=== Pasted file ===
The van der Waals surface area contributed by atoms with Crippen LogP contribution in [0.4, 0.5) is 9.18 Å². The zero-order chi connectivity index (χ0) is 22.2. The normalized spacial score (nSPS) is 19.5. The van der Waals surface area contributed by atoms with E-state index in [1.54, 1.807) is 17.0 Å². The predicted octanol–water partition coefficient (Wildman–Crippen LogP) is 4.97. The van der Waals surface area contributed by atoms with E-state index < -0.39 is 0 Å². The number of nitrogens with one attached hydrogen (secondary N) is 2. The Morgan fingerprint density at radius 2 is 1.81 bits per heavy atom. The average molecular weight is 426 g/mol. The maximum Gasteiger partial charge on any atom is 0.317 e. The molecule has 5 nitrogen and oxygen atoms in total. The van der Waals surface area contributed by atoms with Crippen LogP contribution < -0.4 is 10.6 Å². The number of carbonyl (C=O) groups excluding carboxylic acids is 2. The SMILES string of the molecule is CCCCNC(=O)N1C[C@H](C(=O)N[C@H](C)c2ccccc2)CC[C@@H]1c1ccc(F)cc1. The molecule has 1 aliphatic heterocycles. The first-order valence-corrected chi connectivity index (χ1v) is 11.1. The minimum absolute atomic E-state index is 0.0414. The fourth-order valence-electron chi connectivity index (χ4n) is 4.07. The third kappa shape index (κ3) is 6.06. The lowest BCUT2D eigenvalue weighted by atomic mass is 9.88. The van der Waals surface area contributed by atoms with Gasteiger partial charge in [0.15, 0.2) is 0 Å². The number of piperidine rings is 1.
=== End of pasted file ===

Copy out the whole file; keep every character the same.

The van der Waals surface area contributed by atoms with Crippen LogP contribution in [0.4, 0.5) is 9.18 Å². The zero-order chi connectivity index (χ0) is 22.2. The normalized spacial score (nSPS) is 19.5. The van der Waals surface area contributed by atoms with E-state index in [1.54, 1.807) is 17.0 Å². The predicted octanol–water partition coefficient (Wildman–Crippen LogP) is 4.97. The van der Waals surface area contributed by atoms with E-state index < -0.39 is 0 Å². The number of nitrogens with one attached hydrogen (secondary N) is 2. The Morgan fingerprint density at radius 2 is 1.81 bits per heavy atom. The average molecular weight is 426 g/mol. The maximum Gasteiger partial charge on any atom is 0.317 e. The molecule has 5 nitrogen and oxygen atoms in total. The van der Waals surface area contributed by atoms with Crippen LogP contribution < -0.4 is 10.6 Å². The number of carbonyl (C=O) groups excluding carboxylic acids is 2. The SMILES string of the molecule is CCCCNC(=O)N1C[C@H](C(=O)N[C@H](C)c2ccccc2)CC[C@@H]1c1ccc(F)cc1. The molecule has 1 aliphatic heterocycles. The first-order valence-corrected chi connectivity index (χ1v) is 11.1. The minimum absolute atomic E-state index is 0.0414. The fourth-order valence-electron chi connectivity index (χ4n) is 4.07. The third kappa shape index (κ3) is 6.06. The lowest BCUT2D eigenvalue weighted by atomic mass is 9.88. The van der Waals surface area contributed by atoms with Gasteiger partial charge in [0.15, 0.2) is 0 Å². The number of piperidine rings is 1.